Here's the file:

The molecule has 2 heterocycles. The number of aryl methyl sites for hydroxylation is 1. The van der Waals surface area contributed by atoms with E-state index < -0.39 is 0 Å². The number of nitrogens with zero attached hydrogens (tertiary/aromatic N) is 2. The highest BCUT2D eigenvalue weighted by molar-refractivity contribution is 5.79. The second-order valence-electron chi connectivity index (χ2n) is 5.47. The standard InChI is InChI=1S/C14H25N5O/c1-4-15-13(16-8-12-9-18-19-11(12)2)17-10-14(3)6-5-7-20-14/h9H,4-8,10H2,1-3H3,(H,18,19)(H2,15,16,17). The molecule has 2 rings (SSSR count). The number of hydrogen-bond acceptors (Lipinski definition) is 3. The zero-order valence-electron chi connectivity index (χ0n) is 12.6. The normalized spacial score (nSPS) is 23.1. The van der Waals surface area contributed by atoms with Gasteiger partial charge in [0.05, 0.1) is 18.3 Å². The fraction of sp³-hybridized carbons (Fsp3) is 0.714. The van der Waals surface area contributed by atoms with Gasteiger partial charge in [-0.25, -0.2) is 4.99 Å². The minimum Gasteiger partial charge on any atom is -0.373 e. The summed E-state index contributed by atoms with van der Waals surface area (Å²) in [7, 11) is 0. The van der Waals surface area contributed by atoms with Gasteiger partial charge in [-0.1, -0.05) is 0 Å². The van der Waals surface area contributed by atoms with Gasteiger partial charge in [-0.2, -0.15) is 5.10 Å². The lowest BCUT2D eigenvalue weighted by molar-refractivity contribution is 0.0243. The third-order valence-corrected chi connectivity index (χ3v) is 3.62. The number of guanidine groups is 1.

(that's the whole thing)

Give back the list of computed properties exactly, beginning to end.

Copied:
The molecule has 2 heterocycles. The number of aryl methyl sites for hydroxylation is 1. The van der Waals surface area contributed by atoms with E-state index < -0.39 is 0 Å². The number of nitrogens with zero attached hydrogens (tertiary/aromatic N) is 2. The highest BCUT2D eigenvalue weighted by molar-refractivity contribution is 5.79. The second-order valence-electron chi connectivity index (χ2n) is 5.47. The standard InChI is InChI=1S/C14H25N5O/c1-4-15-13(16-8-12-9-18-19-11(12)2)17-10-14(3)6-5-7-20-14/h9H,4-8,10H2,1-3H3,(H,18,19)(H2,15,16,17). The molecule has 2 rings (SSSR count). The number of hydrogen-bond acceptors (Lipinski definition) is 3. The zero-order valence-electron chi connectivity index (χ0n) is 12.6. The normalized spacial score (nSPS) is 23.1. The van der Waals surface area contributed by atoms with Gasteiger partial charge in [0.05, 0.1) is 18.3 Å². The fraction of sp³-hybridized carbons (Fsp3) is 0.714. The van der Waals surface area contributed by atoms with Gasteiger partial charge in [-0.25, -0.2) is 4.99 Å². The minimum Gasteiger partial charge on any atom is -0.373 e. The summed E-state index contributed by atoms with van der Waals surface area (Å²) in [7, 11) is 0. The van der Waals surface area contributed by atoms with Gasteiger partial charge in [-0.1, -0.05) is 0 Å². The van der Waals surface area contributed by atoms with Gasteiger partial charge in [-0.2, -0.15) is 5.10 Å². The lowest BCUT2D eigenvalue weighted by molar-refractivity contribution is 0.0243. The third-order valence-corrected chi connectivity index (χ3v) is 3.62. The number of guanidine groups is 1.